ment of candles on this day in domestic that they visit them...not once in seven years; Dial. XVIII.The horrible Vice of pestiferous life, that it has laid the foundation of many chimnies, but little snioke, fair houses, but

Dauncing

one of the proverbs in the collection of small hospitalitie.

Mr Ray; “ On Candlemas day throw
Thei are not ashamed to erect schooles of
DJAL. VII.-Drunkenness.

dauneing, thinkyog it an ornament to their chil-. Candle and Candlestick away." "On this Every countrey, citie, toune, village, and other dren to be expert in this noble science of hca- 1 day likewise the Christmas greens were places, hath abundance of alchouses, taverns, and then deviltie ; and yet this people glorie of their removed from churches and private innes, which are so fraught with maltwormes Christianitie

, and integritie of life. Therefore to houses. Herrick, who may be consinight and day, that you would wounder to see conclude, if of the eggs of a cockatrice maie, be dered as the contemporary of Shakthem. DIAL. VIII.-Covetousnessc.

webb of a spider can be made good cloth for mans speare, being five-and-twenty, at the Landlordes make merchandize of their poore body to weare, then maie it be proved that daun period of the poet's death, has given us tenants, racking their rents, raising their lines, cing is good, and an exercise fit for a Christian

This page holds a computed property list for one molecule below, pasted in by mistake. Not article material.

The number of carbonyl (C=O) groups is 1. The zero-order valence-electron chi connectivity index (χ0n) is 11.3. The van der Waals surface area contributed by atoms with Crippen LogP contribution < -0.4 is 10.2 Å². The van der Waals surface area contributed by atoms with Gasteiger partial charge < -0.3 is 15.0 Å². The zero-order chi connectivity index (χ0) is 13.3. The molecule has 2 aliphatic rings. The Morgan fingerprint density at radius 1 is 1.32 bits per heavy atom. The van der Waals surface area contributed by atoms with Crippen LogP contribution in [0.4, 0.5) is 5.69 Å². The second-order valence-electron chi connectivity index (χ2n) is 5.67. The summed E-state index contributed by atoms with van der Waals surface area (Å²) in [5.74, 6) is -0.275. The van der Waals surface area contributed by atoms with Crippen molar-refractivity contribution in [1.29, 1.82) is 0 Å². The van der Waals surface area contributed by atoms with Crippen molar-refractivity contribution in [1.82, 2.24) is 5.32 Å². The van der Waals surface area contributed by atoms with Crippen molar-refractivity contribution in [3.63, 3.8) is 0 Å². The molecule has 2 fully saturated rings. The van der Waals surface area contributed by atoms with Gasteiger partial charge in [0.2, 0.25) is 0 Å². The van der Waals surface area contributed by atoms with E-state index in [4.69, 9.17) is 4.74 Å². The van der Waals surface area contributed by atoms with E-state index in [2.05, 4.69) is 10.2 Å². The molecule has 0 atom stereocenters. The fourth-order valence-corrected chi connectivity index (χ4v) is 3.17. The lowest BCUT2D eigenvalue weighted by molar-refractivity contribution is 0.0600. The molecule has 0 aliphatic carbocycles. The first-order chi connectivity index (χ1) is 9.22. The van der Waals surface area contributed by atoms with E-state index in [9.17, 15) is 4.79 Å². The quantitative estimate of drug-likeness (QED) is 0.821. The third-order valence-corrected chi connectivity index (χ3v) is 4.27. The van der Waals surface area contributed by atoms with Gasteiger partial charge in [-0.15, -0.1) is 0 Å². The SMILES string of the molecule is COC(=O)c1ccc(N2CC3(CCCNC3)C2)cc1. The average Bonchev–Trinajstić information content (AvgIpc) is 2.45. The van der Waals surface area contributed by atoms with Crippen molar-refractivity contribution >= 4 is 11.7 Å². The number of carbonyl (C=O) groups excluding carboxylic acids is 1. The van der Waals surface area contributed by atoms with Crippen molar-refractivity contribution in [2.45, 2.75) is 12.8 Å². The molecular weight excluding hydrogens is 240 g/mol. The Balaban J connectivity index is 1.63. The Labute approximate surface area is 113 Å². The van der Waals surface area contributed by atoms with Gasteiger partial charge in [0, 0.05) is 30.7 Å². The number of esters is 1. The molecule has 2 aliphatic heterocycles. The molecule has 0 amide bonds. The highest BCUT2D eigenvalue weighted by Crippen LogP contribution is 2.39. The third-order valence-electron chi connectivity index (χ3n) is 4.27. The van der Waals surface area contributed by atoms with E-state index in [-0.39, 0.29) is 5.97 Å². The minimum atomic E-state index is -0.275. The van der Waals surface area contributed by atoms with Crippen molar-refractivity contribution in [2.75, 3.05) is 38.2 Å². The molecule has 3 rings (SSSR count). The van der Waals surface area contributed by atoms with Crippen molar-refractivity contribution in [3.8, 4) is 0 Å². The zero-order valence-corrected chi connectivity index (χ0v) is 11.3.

a pleasing description of this obserand incomes, and setting them so straight upon man to follow, but not before: Wherefore, God, vance; he abounds, indeed, in the histhe tenter hookes, as no maa can live on them. of his mercie, take it awaie from us.” Besides that, as tho' this pillage and pollage were

tory of local rites, and, though survive not rapacious enough, thei take in, and inclose Dial. XXVII.-Readyng of wicked Bookes. ing beyond the middle of the sevencommons, moores, heathes, and other common He is very indignant that “ John teenth century, paints with great acpastures whereout the poor commonalitie were Foxe" and all good books are little re- curacy the manners and superstitions

He has paid their cattell, and (whiche is more) corne for verenced, " whilst other toyes, fantas- of the Shaksperean era. themselves to live upon; all which are now in ies and bableries, whereof the world is particular attention to the festival that inoste places taken from them, by these greedy full, are suffered to be printed," And we are describing, and enumerates the puttockes, to the great impoverishyng and utter he puts thiş question, which may be various greens and flowers appropriat; beggeryng of many whole townes and parishes." answered in the affirmative or negative, ed to different seasons, in a little poeiu ** Lawyers (he remarks,) purchase landes and but which we are really not at present

entitled Jordshippes, and what not, and al upon the pollyng and pillying of the poore commons. * prepared to say~" are they not in

* If you have argent, or rather rubrum un- vented and excogitat by Belzebub, guentum, I dare not say golde, but redde oint written by Lucifer, licenced by Pluto,

Down with the rosemary and bayes, ment, to grease them in the fist withall, then printed by Cerberus, and set ‘abroach

Down with the misleto; your sute shali want no furtherance; but if this

Instead of holly, now upraise liquor be wantyng, then farewell cliente, he maie to sale by the infernal Furies them